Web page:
Stories such as these significantly extend the Hemingway tradition into family life. In Hem’s world your great love and baby die in childbirth, leaving you with romantic despair instead of the indignities chronicled here – work (or lack of it), bills, marital rows, screaming babies, difficult children. The one actual fist fight, in ‘Bicycles, muscles, cigarets’, is between two dads after an argument about damage to a child’s bike. These stories are longer and more relaxed, blessedly menace and symbol-free, the style and dialogue less mannered, the treatment less oblique.
Also completely successful are the stories where Carver is content to indulge his taste for odd characters and weird dialogue: for instance, ‘What we talk about when we talk about love’ or ‘Feathers’, where a couple invited to the home of a colleague of the husband’s encounter a cast of the wife’s pre-orthodentistry teeth on top of the TV, a swan ashtray where butts are stubbed out on the back and smoke drifts from the mouth, a huge, incredibly ugly baby and a pet peacock which screams until it is let into the living-room. All this is rendered with exquisite satirical precision: but where Lardner would continue the crucifixion, right on to breaking the legs and inserting the spear in the side, and where a lesser writer would tip over into caricature and farce, Carver suddenly breaks off the comedy to end on an unexpected and moving note of compassion.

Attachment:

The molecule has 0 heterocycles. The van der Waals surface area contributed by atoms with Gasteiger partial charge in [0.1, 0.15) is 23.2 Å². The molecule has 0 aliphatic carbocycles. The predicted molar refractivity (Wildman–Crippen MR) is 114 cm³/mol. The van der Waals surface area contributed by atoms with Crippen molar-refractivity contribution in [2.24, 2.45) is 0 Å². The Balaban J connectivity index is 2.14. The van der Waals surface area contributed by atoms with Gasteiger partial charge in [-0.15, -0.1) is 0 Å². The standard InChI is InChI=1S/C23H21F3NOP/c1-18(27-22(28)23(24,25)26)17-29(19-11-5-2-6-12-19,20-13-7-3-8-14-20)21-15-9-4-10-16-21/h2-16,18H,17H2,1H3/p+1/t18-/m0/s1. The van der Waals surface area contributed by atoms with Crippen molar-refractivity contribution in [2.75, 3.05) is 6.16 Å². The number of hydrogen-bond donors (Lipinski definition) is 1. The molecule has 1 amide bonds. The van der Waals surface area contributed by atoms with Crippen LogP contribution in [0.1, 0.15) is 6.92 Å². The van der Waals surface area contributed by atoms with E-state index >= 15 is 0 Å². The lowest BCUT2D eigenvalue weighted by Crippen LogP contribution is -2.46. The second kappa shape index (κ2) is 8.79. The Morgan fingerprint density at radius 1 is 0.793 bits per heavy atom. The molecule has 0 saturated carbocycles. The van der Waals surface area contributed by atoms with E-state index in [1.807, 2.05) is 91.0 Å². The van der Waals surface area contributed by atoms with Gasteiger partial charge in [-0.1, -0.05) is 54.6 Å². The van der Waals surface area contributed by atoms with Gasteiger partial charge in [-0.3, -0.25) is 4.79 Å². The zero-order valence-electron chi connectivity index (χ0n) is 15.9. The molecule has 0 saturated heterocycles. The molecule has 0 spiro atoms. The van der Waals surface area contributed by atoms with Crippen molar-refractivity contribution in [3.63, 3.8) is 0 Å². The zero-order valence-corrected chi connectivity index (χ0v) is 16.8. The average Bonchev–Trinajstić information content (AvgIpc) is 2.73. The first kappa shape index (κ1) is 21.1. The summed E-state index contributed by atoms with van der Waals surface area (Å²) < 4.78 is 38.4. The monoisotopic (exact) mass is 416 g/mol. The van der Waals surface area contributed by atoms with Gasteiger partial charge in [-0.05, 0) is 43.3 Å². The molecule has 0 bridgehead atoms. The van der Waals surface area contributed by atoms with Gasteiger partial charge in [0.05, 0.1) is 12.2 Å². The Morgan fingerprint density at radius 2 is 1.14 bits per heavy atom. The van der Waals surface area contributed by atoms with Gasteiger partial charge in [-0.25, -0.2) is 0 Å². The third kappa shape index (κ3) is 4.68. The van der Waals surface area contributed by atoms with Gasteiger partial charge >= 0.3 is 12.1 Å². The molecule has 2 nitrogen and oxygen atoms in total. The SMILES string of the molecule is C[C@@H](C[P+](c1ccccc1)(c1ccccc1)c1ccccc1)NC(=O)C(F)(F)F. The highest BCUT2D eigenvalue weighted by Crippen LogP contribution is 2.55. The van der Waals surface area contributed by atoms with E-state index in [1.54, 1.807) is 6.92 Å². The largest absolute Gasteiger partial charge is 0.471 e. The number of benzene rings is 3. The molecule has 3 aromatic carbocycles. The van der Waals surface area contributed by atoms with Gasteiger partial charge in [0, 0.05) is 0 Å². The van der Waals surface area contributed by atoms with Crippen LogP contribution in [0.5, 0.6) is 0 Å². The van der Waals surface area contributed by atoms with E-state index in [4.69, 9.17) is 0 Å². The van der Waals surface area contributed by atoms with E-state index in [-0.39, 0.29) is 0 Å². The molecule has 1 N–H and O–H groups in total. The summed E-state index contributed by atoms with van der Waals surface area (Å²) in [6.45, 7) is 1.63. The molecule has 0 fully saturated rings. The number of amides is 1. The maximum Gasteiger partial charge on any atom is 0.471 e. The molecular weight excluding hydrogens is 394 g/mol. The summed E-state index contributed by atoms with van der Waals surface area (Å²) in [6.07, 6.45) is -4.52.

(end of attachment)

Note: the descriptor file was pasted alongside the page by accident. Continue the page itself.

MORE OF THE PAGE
Best of all are the stories dealing with alcoholism and family break-up. These provide news of the world with a vengeance. When the narrator of ‘Night School’ begins, ‘My marriage had just fallen apart. I couldn’t find a job. I had another girl ...’ the short sentences are like jabs from a cattle prod. Instead of being soothed into compliance one is jolted alert – the guy really means it this time. It is not just that the material must be autobiographical, although this obviously gives an extra urgency. What makes these stories arresting is the combination of dramatic – but genuine – material and a throwaway, laconic style. Instead of the anguished breast-beating and self-laceration customary with this kind of material, the stories are written from inside the alcoholic experience, and one is continually startled and thrown off-balance by the casual descriptions of cheating, stealing, abuse, neglect and other kinds of lunacy such as offering the entire contents of a house for sale in the front yard, then getting drunk with a young couple looking for bargains and dancing to your own records with the confused young wife (‘Why don’t you dance?’).